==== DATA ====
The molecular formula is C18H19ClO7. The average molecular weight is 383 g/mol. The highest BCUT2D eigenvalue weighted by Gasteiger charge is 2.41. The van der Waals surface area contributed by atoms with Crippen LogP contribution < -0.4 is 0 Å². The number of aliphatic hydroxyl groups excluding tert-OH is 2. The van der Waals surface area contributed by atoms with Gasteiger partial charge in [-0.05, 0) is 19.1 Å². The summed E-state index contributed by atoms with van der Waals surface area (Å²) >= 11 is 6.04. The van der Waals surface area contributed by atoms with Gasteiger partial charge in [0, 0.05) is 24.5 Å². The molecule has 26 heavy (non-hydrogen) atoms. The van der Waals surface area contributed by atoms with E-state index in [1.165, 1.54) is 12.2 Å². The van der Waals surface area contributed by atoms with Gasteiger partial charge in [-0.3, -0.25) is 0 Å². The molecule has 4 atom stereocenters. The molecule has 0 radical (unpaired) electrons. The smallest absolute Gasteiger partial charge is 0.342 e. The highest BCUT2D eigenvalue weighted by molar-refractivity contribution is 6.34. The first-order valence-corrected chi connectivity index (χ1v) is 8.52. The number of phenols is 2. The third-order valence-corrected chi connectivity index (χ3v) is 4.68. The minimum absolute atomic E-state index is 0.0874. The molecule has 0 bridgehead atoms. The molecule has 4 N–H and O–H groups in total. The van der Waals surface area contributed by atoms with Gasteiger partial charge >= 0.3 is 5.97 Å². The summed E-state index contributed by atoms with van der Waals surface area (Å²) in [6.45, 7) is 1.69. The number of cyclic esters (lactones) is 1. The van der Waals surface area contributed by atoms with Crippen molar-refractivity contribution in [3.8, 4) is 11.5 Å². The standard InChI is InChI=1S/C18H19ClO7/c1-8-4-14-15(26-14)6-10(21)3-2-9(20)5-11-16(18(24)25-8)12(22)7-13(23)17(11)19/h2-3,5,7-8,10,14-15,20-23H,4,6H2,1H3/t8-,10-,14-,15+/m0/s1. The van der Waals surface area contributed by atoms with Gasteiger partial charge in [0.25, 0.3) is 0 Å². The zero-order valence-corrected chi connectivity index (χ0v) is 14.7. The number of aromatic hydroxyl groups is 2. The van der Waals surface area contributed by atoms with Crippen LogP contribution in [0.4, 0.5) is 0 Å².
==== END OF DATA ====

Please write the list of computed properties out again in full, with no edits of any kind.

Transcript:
The molecular formula is C18H19ClO7. The average molecular weight is 383 g/mol. The highest BCUT2D eigenvalue weighted by Gasteiger charge is 2.41. The van der Waals surface area contributed by atoms with Crippen LogP contribution < -0.4 is 0 Å². The number of aliphatic hydroxyl groups excluding tert-OH is 2. The van der Waals surface area contributed by atoms with Gasteiger partial charge in [-0.05, 0) is 19.1 Å². The summed E-state index contributed by atoms with van der Waals surface area (Å²) >= 11 is 6.04. The van der Waals surface area contributed by atoms with Gasteiger partial charge in [0, 0.05) is 24.5 Å². The molecule has 26 heavy (non-hydrogen) atoms. The van der Waals surface area contributed by atoms with E-state index in [1.165, 1.54) is 12.2 Å². The van der Waals surface area contributed by atoms with Gasteiger partial charge in [-0.3, -0.25) is 0 Å². The molecule has 4 atom stereocenters. The molecule has 0 radical (unpaired) electrons. The smallest absolute Gasteiger partial charge is 0.342 e. The highest BCUT2D eigenvalue weighted by molar-refractivity contribution is 6.34. The first-order valence-corrected chi connectivity index (χ1v) is 8.52. The number of phenols is 2. The third-order valence-corrected chi connectivity index (χ3v) is 4.68. The minimum absolute atomic E-state index is 0.0874. The molecule has 0 bridgehead atoms. The molecule has 4 N–H and O–H groups in total. The van der Waals surface area contributed by atoms with Gasteiger partial charge >= 0.3 is 5.97 Å². The summed E-state index contributed by atoms with van der Waals surface area (Å²) in [6.45, 7) is 1.69. The number of cyclic esters (lactones) is 1. The van der Waals surface area contributed by atoms with Crippen molar-refractivity contribution in [3.8, 4) is 11.5 Å². The standard InChI is InChI=1S/C18H19ClO7/c1-8-4-14-15(26-14)6-10(21)3-2-9(20)5-11-16(18(24)25-8)12(22)7-13(23)17(11)19/h2-3,5,7-8,10,14-15,20-23H,4,6H2,1H3/t8-,10-,14-,15+/m0/s1. The van der Waals surface area contributed by atoms with Gasteiger partial charge in [0.25, 0.3) is 0 Å². The zero-order valence-corrected chi connectivity index (χ0v) is 14.7. The number of aromatic hydroxyl groups is 2. The van der Waals surface area contributed by atoms with Crippen LogP contribution in [0.4, 0.5) is 0 Å².